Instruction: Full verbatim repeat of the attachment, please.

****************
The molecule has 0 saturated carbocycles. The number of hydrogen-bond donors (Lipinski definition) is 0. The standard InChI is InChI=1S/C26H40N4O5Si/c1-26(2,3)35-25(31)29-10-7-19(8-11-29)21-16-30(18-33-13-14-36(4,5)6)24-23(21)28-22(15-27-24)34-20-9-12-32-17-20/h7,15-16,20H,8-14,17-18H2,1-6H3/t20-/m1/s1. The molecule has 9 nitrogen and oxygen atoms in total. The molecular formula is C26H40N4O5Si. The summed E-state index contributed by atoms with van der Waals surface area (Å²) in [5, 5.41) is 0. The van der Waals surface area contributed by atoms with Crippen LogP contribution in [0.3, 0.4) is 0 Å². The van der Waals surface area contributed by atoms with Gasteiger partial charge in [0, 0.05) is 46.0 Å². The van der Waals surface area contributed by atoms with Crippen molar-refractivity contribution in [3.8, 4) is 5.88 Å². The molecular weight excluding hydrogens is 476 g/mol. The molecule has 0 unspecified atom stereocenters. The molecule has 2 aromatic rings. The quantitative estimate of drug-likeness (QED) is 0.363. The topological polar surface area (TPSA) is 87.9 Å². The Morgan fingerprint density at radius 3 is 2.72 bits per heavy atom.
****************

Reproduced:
The molecule has 0 saturated carbocycles. The number of hydrogen-bond donors (Lipinski definition) is 0. The standard InChI is InChI=1S/C26H40N4O5Si/c1-26(2,3)35-25(31)29-10-7-19(8-11-29)21-16-30(18-33-13-14-36(4,5)6)24-23(21)28-22(15-27-24)34-20-9-12-32-17-20/h7,15-16,20H,8-14,17-18H2,1-6H3/t20-/m1/s1. The molecule has 9 nitrogen and oxygen atoms in total. The molecular formula is C26H40N4O5Si. The summed E-state index contributed by atoms with van der Waals surface area (Å²) in [5, 5.41) is 0. The van der Waals surface area contributed by atoms with Crippen LogP contribution in [0.3, 0.4) is 0 Å². The van der Waals surface area contributed by atoms with Gasteiger partial charge in [0, 0.05) is 46.0 Å². The van der Waals surface area contributed by atoms with Crippen molar-refractivity contribution in [3.8, 4) is 5.88 Å². The molecular weight excluding hydrogens is 476 g/mol. The molecule has 0 unspecified atom stereocenters. The molecule has 2 aromatic rings. The quantitative estimate of drug-likeness (QED) is 0.363. The topological polar surface area (TPSA) is 87.9 Å². The Morgan fingerprint density at radius 3 is 2.72 bits per heavy atom.